Making the Grade

When the pandemic shuttered schools, it also put grades on hold, and exposed an underlying problem frequently ignored before the crisis: A-F grades serve several different and conflicting purposes. In the latest episode of Have You Heard, historian of education and friend of the show Ethan Hutt joins us to discuss the origins of our high-stakes grading system and what we might do to fix it. Complete transcript available here. The financial support of listeners like you keeps this podcast going. Subscribe on Patreon or donate on PayPal.

One Comment

  1. I just finished listening to “Making the Grade” and wanted to share my thoughts, even though they may be rambling.

    I have just retired from 22 yrs of teaching 7th grader English in New Hampshire, where my school’s grades are competency based. You are right that the consistency of competencies through out different distrists, and their understanding of true competency based education, is a confusion that definitely exist. In our school, each discipline have their own grade level PLC (professional learning community). In these PLC’s, common rubrics, using our definitions for our different competencies, are develops for each unit taught. If I have a concern about one of my student’s work being between competent, C , or beyond competent, B, I take it to my PLC for a discussion. When we have a PACE project, our yearly NH standardized English test, with State created rubric ( don’t get me started on that rubric), the test is a writing prompt based on a different genre of writing (personal narratives, compare and contrasting, argumentative, a visual presentation on a topic, and more) we get together with the English district coordinator and double blind score students’ work. If our grade is off, there is a discussion that follows where each teacher’s states their evidence for the score. A decision is made, and through this discussion, we truly end up being on the same page with scoring. Our scores range from an IWS, insufficient work show, NYC, not yet competent, C, competent, B, beyond competent, and A, above beyond competent.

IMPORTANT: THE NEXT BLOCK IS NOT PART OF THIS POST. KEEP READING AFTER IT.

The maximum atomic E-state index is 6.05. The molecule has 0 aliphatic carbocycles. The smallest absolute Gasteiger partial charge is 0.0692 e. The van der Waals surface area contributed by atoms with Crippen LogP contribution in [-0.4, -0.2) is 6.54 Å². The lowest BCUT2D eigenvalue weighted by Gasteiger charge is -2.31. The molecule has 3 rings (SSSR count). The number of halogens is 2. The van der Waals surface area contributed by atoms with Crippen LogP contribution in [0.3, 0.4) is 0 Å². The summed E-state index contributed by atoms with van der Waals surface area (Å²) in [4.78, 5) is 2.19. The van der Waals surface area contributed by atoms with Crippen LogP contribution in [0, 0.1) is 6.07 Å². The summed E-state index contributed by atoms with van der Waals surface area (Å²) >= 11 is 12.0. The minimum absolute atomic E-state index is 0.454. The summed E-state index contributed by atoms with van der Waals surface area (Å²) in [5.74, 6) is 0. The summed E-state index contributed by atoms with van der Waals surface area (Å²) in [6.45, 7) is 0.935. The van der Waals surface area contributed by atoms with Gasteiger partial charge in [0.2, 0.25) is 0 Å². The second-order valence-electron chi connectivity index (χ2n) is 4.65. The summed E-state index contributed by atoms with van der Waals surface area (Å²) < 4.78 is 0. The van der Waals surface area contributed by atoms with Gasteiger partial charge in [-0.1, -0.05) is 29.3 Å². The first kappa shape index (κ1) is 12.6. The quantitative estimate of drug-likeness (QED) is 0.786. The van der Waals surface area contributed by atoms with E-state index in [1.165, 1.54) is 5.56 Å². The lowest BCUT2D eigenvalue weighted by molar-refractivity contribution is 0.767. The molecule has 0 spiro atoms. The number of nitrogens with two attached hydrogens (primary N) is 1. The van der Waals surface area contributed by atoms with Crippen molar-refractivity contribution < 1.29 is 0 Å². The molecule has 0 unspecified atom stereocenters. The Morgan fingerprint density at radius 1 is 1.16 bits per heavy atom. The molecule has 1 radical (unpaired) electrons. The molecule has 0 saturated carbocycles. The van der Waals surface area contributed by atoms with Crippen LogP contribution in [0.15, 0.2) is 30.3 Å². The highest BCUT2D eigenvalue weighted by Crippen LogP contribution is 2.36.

Is our system perfect and follows the true idea of competency based learning, no, but it is a start. At the beginning, five years ago, there was a lot of kickback from parents as they all want their child to have the traditional B and A’s, but they are understanding the process better as time goes on. I use doctors to explain to parents. A Competent is like my GP, can handle everyday medical issues, Beyond I compare to my orthopedist who deals with more specific areas, to the Advance, my neurologist dealing with a very specific area. I want the “A” doctor to take out my brain tumor (true fact). I think it helps, but the concerns on grades are still there for students and parents. My perfect grading system would be not grades, rather proof of understanding through projects ie project based learning, but that’s another discussion.

    This was the first of your podcasts I had listened to, but now that I know of “Have You Heard”, I will hear you more often. Thanks for the thought provoking podcast.

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